Problem description

Vertices \$V\$ of directed graph \$G=(V,E)\$ represent gossipping ladies; edge \$(u,v) \in E\$ signifies that lady \$u\$ knows of lady \$v\$ (which does not imply that lady \$v\$ knows of lady \$u\$). Assume that each lady knows of herself.

Intuitively, lady \$a\$ gossips about every lady \$b\$ she knows about, except herself, to every other lady \$c\$ whom \$a\$ knows about (other than \$b\$ herself). Lady \$c\$, upon hearing gossip from lady \$a\$ about lady \$b\$, will learn about \$b\$ but not about \$a\$. For \$c\$, this then means two things:

  • \$c\$ will from now on gossip about \$b\$ to all other ladies she knows about, and
  • \$c\$ will from now on gossip to \$b\$ about all other ladies she knows about, except about her own self.

Formally, the Gossip Operation \$g(G)\$ produces a graph \$G' = (V, E')\$, where $$E' = E \ \cup\ \{(c,b) \ \vert\ \exists\ (a,b) \in E : a \neq b \ \land\ \exists\ (a,c) \in E: c \neq b \}$$

Gossip Operation
(Added edges in red.)

The Gossip Closure of a graph \$G\$ is the fixed point of the Gossip Operation starting from \$G\$.






Larger example

Original graph

After one iteration


Loops not shown in graphs.


Implement an algorithm of lowest possible time complexity, which given an directed unweighted graph* \$G\$ in any suitable format (viz. any format supporting directed unweighted graphs), outputs its Gossip Closure.

* You may impose certain limits on the input, eg. an upper bound on graph density if your solution is better suited for sparse graphs.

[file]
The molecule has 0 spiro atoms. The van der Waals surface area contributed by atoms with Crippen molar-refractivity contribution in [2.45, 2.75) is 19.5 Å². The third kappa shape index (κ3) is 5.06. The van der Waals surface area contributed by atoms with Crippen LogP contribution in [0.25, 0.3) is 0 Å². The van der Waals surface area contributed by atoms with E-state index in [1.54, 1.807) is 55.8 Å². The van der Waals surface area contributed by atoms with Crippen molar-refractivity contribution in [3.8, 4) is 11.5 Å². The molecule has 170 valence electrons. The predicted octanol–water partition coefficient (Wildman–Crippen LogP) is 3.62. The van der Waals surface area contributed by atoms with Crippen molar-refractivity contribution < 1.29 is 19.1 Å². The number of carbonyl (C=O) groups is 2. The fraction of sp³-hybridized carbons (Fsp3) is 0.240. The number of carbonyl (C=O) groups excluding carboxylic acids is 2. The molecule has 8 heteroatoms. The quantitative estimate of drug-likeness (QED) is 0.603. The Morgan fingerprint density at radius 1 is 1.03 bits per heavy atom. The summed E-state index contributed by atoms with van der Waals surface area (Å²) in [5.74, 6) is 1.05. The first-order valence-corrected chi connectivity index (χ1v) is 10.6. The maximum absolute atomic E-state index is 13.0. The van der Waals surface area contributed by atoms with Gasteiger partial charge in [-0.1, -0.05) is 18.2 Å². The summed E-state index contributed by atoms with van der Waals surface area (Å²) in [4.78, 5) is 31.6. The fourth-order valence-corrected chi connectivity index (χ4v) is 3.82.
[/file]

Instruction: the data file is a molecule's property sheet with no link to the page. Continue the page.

• 1
    \$\begingroup\$ Thanks for the challenge! Could you give an example of a graph and its Gossip Closure, to clarify the definition? Also, are self- loops allowed? Can b=c? \$\endgroup\$
    – isaacg
    Feb 12 '20 at 20:17
  • \$\begingroup\$ I clarified the definition a bit: each vertex implicitly has a loop. I will add an example later. \$\endgroup\$
    – kyrill
    Feb 12 '20 at 20:32
  • 1
    \$\begingroup\$ Regarding "lowest possible time complexity", graph algorithm time complexities are often stated in terms of the number of edges and number of vertices. Algorithms may do differently on sparse graphs or dense graphs, or depending on the input representation (edge lists, adjacency matrix, etc). Could you clarify this? \$\endgroup\$
    – xnor
    Feb 13 '20 at 6:49
  • 1
    \$\begingroup\$ I think the math notation in the problem statement is too much and makes it intimidating, despite the good explanation in terms of gossip. Would it not work to say that the gossip closure of a graph G is the smallest graph G' that contains all the edges of G, and that whenever (a,b) and (a,c) are edges of G', so is (b,c)? Though now having written that, it seems like all edges between pairs of a,b,c end up in the closure this way. \$\endgroup\$
    – xnor
    Feb 13 '20 at 7:02
  • 1